Due to prolonged periods of computer use, workers often experience musculoskeletal discomfort and, in turn, sacrifice productivity. In many cases, workers are forced to conform their bodies to flawed workstations, which only further increases their risk of injury.
In this white paper, learn how intuitive, well-design ergonomic tools can help prevent work-related injury and encourage a healthier, more comfortable workspace.
These days, sustainable missions among manufacturers are a given and green products are widely available, but it can be tough to cut through the greenwashing.
Find out what factors matter most when selecting green office seating and work tools.
This white paper explores how, in the midst of the new wave of digital technology, healthcare workstations must adapt to the evolving needs of healthcare providers by embracing a well-designed ergonomic program to reduce common injuries—including eyestrain, chronic back pain and other various repetitive stress injuries—while improving performance and optimizing technology investments.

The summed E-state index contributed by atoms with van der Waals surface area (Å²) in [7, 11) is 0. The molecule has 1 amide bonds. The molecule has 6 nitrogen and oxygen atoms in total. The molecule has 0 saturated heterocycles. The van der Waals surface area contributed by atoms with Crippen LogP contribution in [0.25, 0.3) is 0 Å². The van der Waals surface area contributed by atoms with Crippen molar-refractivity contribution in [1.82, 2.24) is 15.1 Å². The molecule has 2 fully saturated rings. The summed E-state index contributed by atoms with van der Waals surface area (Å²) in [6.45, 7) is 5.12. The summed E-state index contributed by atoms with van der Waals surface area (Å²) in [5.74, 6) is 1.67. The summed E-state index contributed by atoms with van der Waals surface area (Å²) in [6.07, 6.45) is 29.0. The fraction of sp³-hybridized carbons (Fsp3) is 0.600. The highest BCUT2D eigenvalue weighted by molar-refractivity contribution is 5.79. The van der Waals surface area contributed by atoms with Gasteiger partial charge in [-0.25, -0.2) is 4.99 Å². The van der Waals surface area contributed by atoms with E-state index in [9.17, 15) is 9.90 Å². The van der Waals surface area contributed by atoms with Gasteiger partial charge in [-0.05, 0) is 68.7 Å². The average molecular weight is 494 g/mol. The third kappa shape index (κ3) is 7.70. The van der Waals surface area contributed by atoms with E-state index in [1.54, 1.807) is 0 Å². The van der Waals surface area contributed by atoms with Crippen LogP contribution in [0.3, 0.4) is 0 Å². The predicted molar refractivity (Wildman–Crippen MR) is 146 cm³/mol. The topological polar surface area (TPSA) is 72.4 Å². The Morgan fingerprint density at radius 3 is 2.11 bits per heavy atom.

Certification in the LEED rating system for green buildings has traditionally centered solely around sustainability, without enough focus on the importance of ergonomics in building healthier spaces. In November 2008, the USGBC introduced an Ergonomics Credit in the Innovation sections of the rating system. This white paper outlines the requirements of this credit and includes an important and relevant case study.
Stand, relax your arms at your sides, and take note: your palms face in, not down. When you guide your mouse, navigate with an angled hand to minimize pressure in the carpal tunnel. Some mice are cleverly designed to accommodate this natural wrist position.
Ergo Gear Guide